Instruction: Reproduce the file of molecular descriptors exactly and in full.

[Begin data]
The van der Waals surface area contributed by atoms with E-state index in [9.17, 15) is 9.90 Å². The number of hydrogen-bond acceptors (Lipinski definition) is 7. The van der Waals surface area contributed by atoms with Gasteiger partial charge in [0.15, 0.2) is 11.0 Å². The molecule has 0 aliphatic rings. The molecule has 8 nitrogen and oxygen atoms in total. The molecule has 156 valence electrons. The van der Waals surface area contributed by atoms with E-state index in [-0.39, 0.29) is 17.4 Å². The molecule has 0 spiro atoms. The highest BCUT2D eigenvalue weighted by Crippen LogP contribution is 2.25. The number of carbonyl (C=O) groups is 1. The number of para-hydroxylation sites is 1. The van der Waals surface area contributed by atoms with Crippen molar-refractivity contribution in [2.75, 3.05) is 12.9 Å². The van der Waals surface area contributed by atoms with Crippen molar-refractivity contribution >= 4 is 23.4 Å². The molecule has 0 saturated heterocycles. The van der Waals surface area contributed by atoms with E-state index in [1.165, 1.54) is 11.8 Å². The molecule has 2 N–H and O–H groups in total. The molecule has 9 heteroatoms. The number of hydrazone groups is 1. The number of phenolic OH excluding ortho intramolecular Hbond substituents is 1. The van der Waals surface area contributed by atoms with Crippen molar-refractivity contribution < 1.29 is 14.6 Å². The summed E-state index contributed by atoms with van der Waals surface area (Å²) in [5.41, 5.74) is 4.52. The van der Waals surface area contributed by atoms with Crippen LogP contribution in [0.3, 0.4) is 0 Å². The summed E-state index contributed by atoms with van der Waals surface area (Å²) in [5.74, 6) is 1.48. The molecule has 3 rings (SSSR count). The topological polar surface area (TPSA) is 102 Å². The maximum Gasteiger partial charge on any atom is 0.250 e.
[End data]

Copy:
The van der Waals surface area contributed by atoms with E-state index in [9.17, 15) is 9.90 Å². The number of hydrogen-bond acceptors (Lipinski definition) is 7. The van der Waals surface area contributed by atoms with Gasteiger partial charge in [0.15, 0.2) is 11.0 Å². The molecule has 0 aliphatic rings. The molecule has 8 nitrogen and oxygen atoms in total. The molecule has 156 valence electrons. The van der Waals surface area contributed by atoms with E-state index in [-0.39, 0.29) is 17.4 Å². The molecule has 0 spiro atoms. The highest BCUT2D eigenvalue weighted by Crippen LogP contribution is 2.25. The number of carbonyl (C=O) groups is 1. The number of para-hydroxylation sites is 1. The van der Waals surface area contributed by atoms with Crippen molar-refractivity contribution in [2.75, 3.05) is 12.9 Å². The van der Waals surface area contributed by atoms with Crippen molar-refractivity contribution >= 4 is 23.4 Å². The molecule has 0 saturated heterocycles. The van der Waals surface area contributed by atoms with E-state index in [1.165, 1.54) is 11.8 Å². The molecule has 2 N–H and O–H groups in total. The molecule has 9 heteroatoms. The number of hydrazone groups is 1. The number of phenolic OH excluding ortho intramolecular Hbond substituents is 1. The van der Waals surface area contributed by atoms with Crippen molar-refractivity contribution < 1.29 is 14.6 Å². The summed E-state index contributed by atoms with van der Waals surface area (Å²) in [5.41, 5.74) is 4.52. The van der Waals surface area contributed by atoms with Crippen LogP contribution in [0.3, 0.4) is 0 Å². The summed E-state index contributed by atoms with van der Waals surface area (Å²) in [5.74, 6) is 1.48. The molecule has 3 rings (SSSR count). The topological polar surface area (TPSA) is 102 Å². The maximum Gasteiger partial charge on any atom is 0.250 e.